Drilling economics has become an even hotter topic in the drilling world as of late. Just mentioning the term can draw an expansive list of cliché terms, with the most obvious being ‘time is money’. The recent shift in the marketplace has severely altered the supply and demand of drill bits. And in one tongue-in-cheek assessment, operations are demanding extended performance out of a fewer number of products. Today these sentiments are not only valid, but are the driving force behind drill bit manufacturers’ and suppliers like Drill Bits World focus when delivering solutions to the market.
When operators plan their projects, a multitude of costs are considered. As much as 98% of a drilling operation’s budget normally encompasses the needed services and personnel to operate the rig including fluids, drive systems, etc. Drill bit costs, in relation, have historically been known to only represent approximately 2% of the total authorization for expenditure (AFE).
Drill bit manufacturers are constantly faced with the question on how they can improve drilling economics. Luckily for operators, fierce competitiveness in this market drives innovation. With the end goal to maximize hours on bottom and rate of penetration without jeopardizing safety and bit integrity, drill bit providers strive to achieve superior drilling performance.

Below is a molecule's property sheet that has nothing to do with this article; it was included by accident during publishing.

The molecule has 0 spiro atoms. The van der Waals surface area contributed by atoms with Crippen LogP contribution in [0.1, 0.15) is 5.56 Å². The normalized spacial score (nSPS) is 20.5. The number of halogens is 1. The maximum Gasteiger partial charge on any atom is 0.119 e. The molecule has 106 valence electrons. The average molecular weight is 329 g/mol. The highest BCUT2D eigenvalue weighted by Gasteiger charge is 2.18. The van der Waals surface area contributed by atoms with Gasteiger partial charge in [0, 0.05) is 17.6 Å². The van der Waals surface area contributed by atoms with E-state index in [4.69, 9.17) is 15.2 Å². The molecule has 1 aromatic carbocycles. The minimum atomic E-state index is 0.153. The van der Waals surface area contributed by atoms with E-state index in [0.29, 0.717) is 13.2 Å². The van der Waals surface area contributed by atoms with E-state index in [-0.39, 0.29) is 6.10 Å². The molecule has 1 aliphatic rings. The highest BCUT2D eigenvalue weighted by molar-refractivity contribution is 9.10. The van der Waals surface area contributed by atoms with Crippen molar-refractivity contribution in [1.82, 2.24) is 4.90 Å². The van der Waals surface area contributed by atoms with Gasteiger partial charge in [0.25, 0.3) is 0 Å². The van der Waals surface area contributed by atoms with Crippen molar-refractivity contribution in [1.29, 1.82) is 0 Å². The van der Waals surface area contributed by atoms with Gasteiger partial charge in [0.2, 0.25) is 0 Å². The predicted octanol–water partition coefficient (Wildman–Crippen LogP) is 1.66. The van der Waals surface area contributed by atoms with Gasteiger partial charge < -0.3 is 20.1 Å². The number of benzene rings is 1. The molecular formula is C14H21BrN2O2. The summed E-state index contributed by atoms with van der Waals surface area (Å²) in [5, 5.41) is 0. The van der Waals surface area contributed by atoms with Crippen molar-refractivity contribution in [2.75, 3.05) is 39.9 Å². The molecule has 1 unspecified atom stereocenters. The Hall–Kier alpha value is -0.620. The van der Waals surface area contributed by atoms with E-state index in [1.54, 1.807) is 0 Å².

Through the industry standard cost per ft/m measurement, one can clearly discern that the drill bit’s contribution to the drilling economics can have a rather large effect. Correct bit selection can reduce hours, if not days, of drilling time proving that drill bits have a measurable effect on the bottom line. This saving of time directly results in bottom line savings of rig rate, and elimination of additional service components and safety concerns.
Analytical tools and software development
In today’s digital oilfield environment, practically each component of the bottom hole assembly including the drill bit can be modelled, tested and optimized before ever being manufactured. Initial drill bit software platforms, introduced in the late 1980s, have given way to software packages capable of modelling a product with consideration to rock properties and drilling parameters, simulating a run and assisting in the selection of the best drill bit for the application. These packages work to strike the delicate balance between drilling efficiency, bit life and borehole quality.
The major drill bit manufacturers have adopted holistic design systems, or a closed loop system for drill bit design. The systems are generally based upon formation analysis, cutting structure design and simulation.